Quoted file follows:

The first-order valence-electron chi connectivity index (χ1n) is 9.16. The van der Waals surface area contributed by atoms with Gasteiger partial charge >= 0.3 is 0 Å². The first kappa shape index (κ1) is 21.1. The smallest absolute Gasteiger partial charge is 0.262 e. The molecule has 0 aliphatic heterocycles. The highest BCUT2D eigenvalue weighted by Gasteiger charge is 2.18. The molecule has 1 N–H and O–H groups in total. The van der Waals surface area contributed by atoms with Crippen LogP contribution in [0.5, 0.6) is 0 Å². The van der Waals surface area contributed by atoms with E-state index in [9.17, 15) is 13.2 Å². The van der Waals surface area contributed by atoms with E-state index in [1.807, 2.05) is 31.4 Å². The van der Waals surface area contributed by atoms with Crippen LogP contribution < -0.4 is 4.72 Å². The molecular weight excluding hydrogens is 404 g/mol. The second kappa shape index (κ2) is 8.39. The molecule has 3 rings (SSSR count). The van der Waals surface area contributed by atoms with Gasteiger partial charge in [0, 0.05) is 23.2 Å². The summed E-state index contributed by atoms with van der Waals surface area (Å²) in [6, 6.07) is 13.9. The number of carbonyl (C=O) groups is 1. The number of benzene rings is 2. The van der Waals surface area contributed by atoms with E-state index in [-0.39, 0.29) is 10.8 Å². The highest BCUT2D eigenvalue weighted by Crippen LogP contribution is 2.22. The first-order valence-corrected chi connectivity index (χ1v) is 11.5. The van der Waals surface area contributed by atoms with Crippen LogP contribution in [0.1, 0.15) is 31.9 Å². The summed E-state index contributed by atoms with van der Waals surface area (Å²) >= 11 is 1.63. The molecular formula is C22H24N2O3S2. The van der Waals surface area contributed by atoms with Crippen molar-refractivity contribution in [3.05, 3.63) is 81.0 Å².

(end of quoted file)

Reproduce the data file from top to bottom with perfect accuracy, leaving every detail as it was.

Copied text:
The first-order valence-electron chi connectivity index (χ1n) is 9.16. The van der Waals surface area contributed by atoms with Gasteiger partial charge >= 0.3 is 0 Å². The first kappa shape index (κ1) is 21.1. The smallest absolute Gasteiger partial charge is 0.262 e. The molecule has 0 aliphatic heterocycles. The highest BCUT2D eigenvalue weighted by Gasteiger charge is 2.18. The molecule has 1 N–H and O–H groups in total. The van der Waals surface area contributed by atoms with Crippen LogP contribution in [0.5, 0.6) is 0 Å². The van der Waals surface area contributed by atoms with E-state index in [9.17, 15) is 13.2 Å². The van der Waals surface area contributed by atoms with E-state index in [1.807, 2.05) is 31.4 Å². The van der Waals surface area contributed by atoms with Crippen LogP contribution < -0.4 is 4.72 Å². The molecular weight excluding hydrogens is 404 g/mol. The second kappa shape index (κ2) is 8.39. The molecule has 3 rings (SSSR count). The van der Waals surface area contributed by atoms with Gasteiger partial charge in [0, 0.05) is 23.2 Å². The summed E-state index contributed by atoms with van der Waals surface area (Å²) in [6, 6.07) is 13.9. The number of carbonyl (C=O) groups is 1. The number of benzene rings is 2. The van der Waals surface area contributed by atoms with E-state index in [-0.39, 0.29) is 10.8 Å². The highest BCUT2D eigenvalue weighted by Crippen LogP contribution is 2.22. The first-order valence-corrected chi connectivity index (χ1v) is 11.5. The van der Waals surface area contributed by atoms with Crippen LogP contribution in [0.1, 0.15) is 31.9 Å². The summed E-state index contributed by atoms with van der Waals surface area (Å²) >= 11 is 1.63. The molecular formula is C22H24N2O3S2. The van der Waals surface area contributed by atoms with Crippen molar-refractivity contribution in [3.05, 3.63) is 81.0 Å².